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Wideband Reflectance in Normal Caucasian and Chinese School-Aged Children and in Children with Otitis Media with Effusion

Beers, Alison N.1; Shahnaz, Navid2; Westerberg, Brian D.3; Kozak, Frederick K.4,5

doi: 10.1097/AUD.0b013e3181c00eae
Research Articles
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Objectives: Wideband reflectance (WBR) is a middle ear analysis technique that quantifies frequency-specific sound conduction over a wide range of frequencies. One shortcoming of WBR is that there is limited normative data, particularly for pediatric populations and children with middle ear pathology. The goals of this study were to establish normative WBR data for early school-aged children; to determine whether WBR differs significantly between Caucasian and Chinese children, male and female children, and children and adults (experiment 1); and to compare the normative pediatric WBR data with the WBR data obtained from children with abnormal middle ear conditions (experiment 2).

Design: WBR was measured from 78 children with normal middle ear status with an average age of 6.15 yrs and 64 children with abnormal middle ear status with an average age of 6.34 yrs. Control group subjects and subjects without previously diagnosed middle ear pathology were recruited from eight elementary schools in the Greater Vancouver Area. Subjects with known middle ear pathology were recruited through the British Columbia Children's Hospital Otolaryngology department. Middle ear effusion (MEE) was identified in one of the two ways. In the British Columbia Children's Hospital group, MEE was diagnosed by a pediatric otolaryngologist (OTL) using pneumatic otoscopy and video otomicroscopy. These cases (21 ears) were classified as OTL confirmed. Subjects who were assessed through screenings at their elementary schools and suspected to have MEE based on audiological test battery results including elevated air conduction thresholds, flat low- and high-frequency tympanograms, and absent transient-evoked otoacoustic emissions were classified as not OTL confirmed (21 ears). Data were statistically analyzed for effects of gender, ethnicity (Caucasian versus Chinese), age (child versus adult), and middle ear condition. WBR equipment used for this study was from Mimosa Acoustics (RMS-system, version 4.03). Data were averaged in one-third octave bands collected from 248 frequencies ranging from 211 to 6000 Hz.

Results: Control group subject data (experiment 1) revealed no effects of gender or ear, and their interactions with frequency were not significant. There was a significant interaction between ethnicity (Caucasian versus Chinese) and frequency. Chinese children had lower energy reflectance (ER) values over the mid-frequency range. ER was significantly different between pediatric data and previously collected adult data. Diseased group ER was significantly different among all four middle ear conditions (normal, mild negative middle ear pressure, severe negative middle ear pressure, and MEE) (experiment 2). The overall test performance of ER was objectively evaluated using receiver operating characteristic (ROC) curve analyses; it was compared across frequencies averaged in one-third octave bands. Statistical comparison of the area under ROC (AUROC) plots revealed that ER above 800 Hz (except for ER at 6300 Hz) had better test performance in distinguishing normal middle ear status from MEE compared with ER at 630 and 800 Hz. Although not statistically different from other frequencies between 800 and 5000 Hz, ER at 1250 Hz had the largest AUROC curve (sensitivity of 96% and specificity of 95%) and was selected for further analysis. Comparison of AUROC curves between WBR at 1250 Hz and static admittance at 226-Hz probe tone frequency revealed significantly better test performance for WBR in distinguishing between healthy ears and MEE.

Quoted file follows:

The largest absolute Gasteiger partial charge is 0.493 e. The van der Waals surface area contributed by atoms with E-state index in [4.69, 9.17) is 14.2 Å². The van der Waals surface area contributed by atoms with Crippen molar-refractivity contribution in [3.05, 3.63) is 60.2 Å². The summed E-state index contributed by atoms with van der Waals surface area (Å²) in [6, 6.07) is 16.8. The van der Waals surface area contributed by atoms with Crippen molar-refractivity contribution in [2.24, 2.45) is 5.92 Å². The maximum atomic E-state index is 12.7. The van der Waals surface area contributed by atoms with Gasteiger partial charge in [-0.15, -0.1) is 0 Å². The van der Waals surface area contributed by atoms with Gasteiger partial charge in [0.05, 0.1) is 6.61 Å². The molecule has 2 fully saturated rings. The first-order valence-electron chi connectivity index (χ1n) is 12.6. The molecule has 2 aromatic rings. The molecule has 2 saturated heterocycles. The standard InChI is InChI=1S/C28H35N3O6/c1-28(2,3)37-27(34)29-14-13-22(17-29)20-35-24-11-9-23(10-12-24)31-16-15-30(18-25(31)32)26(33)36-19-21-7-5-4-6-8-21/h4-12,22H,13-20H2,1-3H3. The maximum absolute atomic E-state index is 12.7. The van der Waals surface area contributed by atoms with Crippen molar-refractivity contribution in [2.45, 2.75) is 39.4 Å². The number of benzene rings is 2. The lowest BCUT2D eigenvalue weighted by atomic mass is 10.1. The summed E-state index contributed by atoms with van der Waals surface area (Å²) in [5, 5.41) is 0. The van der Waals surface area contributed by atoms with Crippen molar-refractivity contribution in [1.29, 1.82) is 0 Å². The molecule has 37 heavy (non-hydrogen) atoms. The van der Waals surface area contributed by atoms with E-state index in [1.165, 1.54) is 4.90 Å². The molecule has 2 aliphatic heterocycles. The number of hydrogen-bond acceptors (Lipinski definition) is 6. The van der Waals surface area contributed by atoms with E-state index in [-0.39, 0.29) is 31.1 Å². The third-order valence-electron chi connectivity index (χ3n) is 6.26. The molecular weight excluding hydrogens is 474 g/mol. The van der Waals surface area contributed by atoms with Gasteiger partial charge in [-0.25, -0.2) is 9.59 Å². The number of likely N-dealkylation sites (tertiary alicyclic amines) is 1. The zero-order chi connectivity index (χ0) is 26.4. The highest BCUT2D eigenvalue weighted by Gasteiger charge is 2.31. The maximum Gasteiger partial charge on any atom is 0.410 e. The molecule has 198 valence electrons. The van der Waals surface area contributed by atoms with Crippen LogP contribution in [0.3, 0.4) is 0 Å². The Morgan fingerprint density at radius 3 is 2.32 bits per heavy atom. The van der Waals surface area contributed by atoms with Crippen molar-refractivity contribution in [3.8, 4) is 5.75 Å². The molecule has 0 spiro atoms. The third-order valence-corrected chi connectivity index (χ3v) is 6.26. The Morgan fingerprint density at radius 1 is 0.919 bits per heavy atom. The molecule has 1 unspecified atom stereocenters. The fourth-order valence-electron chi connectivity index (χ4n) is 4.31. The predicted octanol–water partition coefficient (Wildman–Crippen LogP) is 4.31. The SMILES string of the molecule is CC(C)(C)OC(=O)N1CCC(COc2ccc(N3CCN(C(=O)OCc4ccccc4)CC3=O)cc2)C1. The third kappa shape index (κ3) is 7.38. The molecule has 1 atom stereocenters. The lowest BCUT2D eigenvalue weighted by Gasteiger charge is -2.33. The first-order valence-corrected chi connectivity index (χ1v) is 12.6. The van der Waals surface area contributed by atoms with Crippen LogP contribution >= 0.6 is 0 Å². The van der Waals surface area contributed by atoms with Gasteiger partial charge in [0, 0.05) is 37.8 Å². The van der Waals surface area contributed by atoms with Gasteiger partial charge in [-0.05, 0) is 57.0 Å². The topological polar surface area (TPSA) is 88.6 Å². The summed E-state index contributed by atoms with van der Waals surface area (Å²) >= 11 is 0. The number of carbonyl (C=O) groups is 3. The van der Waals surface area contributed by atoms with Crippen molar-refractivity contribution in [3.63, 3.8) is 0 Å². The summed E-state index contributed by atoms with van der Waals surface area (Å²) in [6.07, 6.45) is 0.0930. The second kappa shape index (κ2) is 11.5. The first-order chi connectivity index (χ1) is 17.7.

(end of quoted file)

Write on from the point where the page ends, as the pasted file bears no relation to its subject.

Conclusions: A preliminary set of normative ER data have been generated for a pediatric population between the ages of 5 and 7 yrs, which were significantly different from previously gathered normative adult ER data. In this study, pediatric normative data were warranted for testing children, but ethnic-specific norms were not required to detect middle ear pathology and changes in middle ear status. WBR shows promise as a clinical diagnostic tool for measuring the mechanoacoustic properties of the middle ear and the changes that result in the presence of negative middle ear pressure or MEE.

A preliminary set of normative WBR data has been generated for a pediatric population between the ages of 5 and 6 years. Both Caucasian and Chinese data differed between children and adults. Pediatric normative data is necessary when testing children, however, race-specific norms are not required to detect subtle changes in middle ear status. Wideband reflectance shows promise as a clinical diagnostic tool for measuring the mechanoacoustic properties of the middle ear and the changes that result in the presence of negative middle ear pressure and/or middle ear effusion.

1Audiology and Speech Department, BC Children's Hospital; 2School of Audiology and Speech Sciences, University of British Columbia; 3Division of Otolaryngology, St. Paul's Rotary Hearing Clinic, Centre for Health Evaluation and Outcome Sciences (CHÉOS), 4Division of Pediatric Otolaryngology, BC Children's Hospital, and 5Division of Otolaryngology, University of British Columbia, Vancouver, British Columbia, Canada.

Address for correspondence: Navid Shahnaz, Faculty of Medicine, School of Audiology and Speech Sciences, University of British Columbia, 2177 Wesbrook Mall, Vancouver, British Columbia, Canada V6T 1Z3. E-mail: nshahnaz@audiospeech.ubc.ca.

Received November 10, 2008; accepted August 25, 2009.

© 2010 Lippincott Williams & Wilkins, Inc.